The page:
Archive for March, 2012

Estate Planning – Naming the Right Executor for your Will

Saturday, March 31st, 2012

Every will names an executor. The executors function is to become your personal representative to look after all legal matters concerning the rights and obligations that you leave behind, and to carry out the wishes of your last will and testament. I tell clients that your executor is the CEO of your estate.

There are four qualities to a good executor:

1. They have to be trustworthy with money. This means that the person has honesty, integrity, and does not have a history of being irresponsible with financial matters. In my view, this qualification is mandatory for any executor, and any person who does not meet this criteria, should not be your executor.

2. The person should have a fair chance of surviving you, and a good chance of being part of your life when you die. A close family member (spouse, child, or younger sibling, will often meet this criteria). A good friend, neighbour, or business associate, may meet this criteria, but often does not. You should always name a second person as an alternate executor, in case your first named executor dies before you, is unable to act, or simply doesn’t want to accept the appointment.

3. The person should be reasonably diligent and prudent. They do not have to have above-normal intelligence, or have a high-end professional occupation. They should be smart enough to know what they don’t know, and to get professional advice when they require it.

4. It is helpful (but not mandatory) if the person will likely be geographically close to where you reside at your death, and preferably in Canada. When you die, all of your property becomes a trust, and your executor become a trustee of your assets. The location of the trust is the residence of the trustee, which can sometimes have adverse tax implications for your estate.

The person you name in your will as executor does not become your executor until you die, and the person accepts the appointment. Therefore it is always a good idea to ask the person in advance, so that you can feel fairly comfortable that he or she will accept when the time comes.

One final note: I have never seen a situation where it is a good idea to name two persons as joint executors. Naming two or more children (even in the most harmonious of families) is a recipe for disaster. You wouldn’t ask two of your children to drive you to your lawyers office to sign your will, so why would you ask two children to drive your estate. The result in both cases, would most likely be a crash.

The Importance of Documents in Civil Litigation

Wednesday, March 21st, 2012

One cannot stress enough the importance that documents have in civil litigation. Whether it be a contract dispute, personal injury claim, or divorce case, the identification, collection, and organization of documents is critical to the success of most lawsuits. The process of collecting and organizing documents can be tedious and time consuming. If you are considering retaining a lawyer for a litigation matter,it is be extremely helpful and cost-saving if you come to the first meeting with all relevant documents in your possession presented to your prospective lawyer in an organized fashion. It is well worth your while spending a number of hours copying, tabulating, and indexing your documents. Lawyers love to look at matters chronologically, and if your documents are arranged in chronological order the lawyer will be able to quickly grasp the essence of your case. Most law firms now scan their documents, the cost of which is billed to their clients. If you have access to a good scanner, you can save money and time if you scan all of your documents and date and name them. You can then simply provide them to your lawyer on a disk or flash drive. When you get a request from your lawyer for a particular document, you should provide it as quickly as possible, for often the absence of that single document is what is stopping your case from proceeding. If your documents are under control, your lawsuit is under control, and you will have a much better chance of it concluding inexpensively in your favour.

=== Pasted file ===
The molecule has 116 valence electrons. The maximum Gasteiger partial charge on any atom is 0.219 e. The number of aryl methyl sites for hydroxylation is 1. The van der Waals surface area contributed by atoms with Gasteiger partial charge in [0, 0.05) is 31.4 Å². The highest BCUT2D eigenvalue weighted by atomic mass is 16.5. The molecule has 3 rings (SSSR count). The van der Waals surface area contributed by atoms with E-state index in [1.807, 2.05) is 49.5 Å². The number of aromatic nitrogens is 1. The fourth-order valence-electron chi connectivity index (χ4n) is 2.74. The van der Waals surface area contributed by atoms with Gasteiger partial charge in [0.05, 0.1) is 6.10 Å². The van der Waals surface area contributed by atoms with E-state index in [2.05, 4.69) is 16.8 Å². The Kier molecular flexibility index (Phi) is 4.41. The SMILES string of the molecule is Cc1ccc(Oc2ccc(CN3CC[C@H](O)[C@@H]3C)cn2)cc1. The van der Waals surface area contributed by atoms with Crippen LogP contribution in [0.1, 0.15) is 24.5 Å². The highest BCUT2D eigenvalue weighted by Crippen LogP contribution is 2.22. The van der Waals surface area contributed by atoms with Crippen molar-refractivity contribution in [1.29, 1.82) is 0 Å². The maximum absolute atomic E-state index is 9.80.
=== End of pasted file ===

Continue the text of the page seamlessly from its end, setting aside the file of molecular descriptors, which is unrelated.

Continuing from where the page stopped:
Importance of Medical Evidence in Personal Injury Claims

Monday, March 12th, 2012

When a person makes a claim for personal injury, the medical evidence is the foundation of the claim. The subjective complaints as to how the injury has affected the person’s life are important to support the claim, but without sound, objectively given medical evidence, your claim will not go far. Medical evidence is generally obtained by way of expert opinions from the physicians and therapists who treat and assess you. These experts assess both your subjective symptoms (“doc, my arm hurts”) , as well as their objective findings resulting from their physical examination of you and various tests (x-rays etc.). Often, (particularly in the case of common soft-tissue injuries), the doctor is faced with a lack of objective evidence. In these cases, to a large extent, the doctors are relying on the truthfulness of their patients when assessing the subjective complaints. It is therefor critically important to your claim, that you be open and candid with your doctors – they must believe you and they are trained to know when a patient is exaggerating or being less than truthful. If your doctor doesn’t believe you, then it will be very difficult if not impossible for him or her to give an expert assessment supporting your injury, and without such an opinion, you do not have a claim.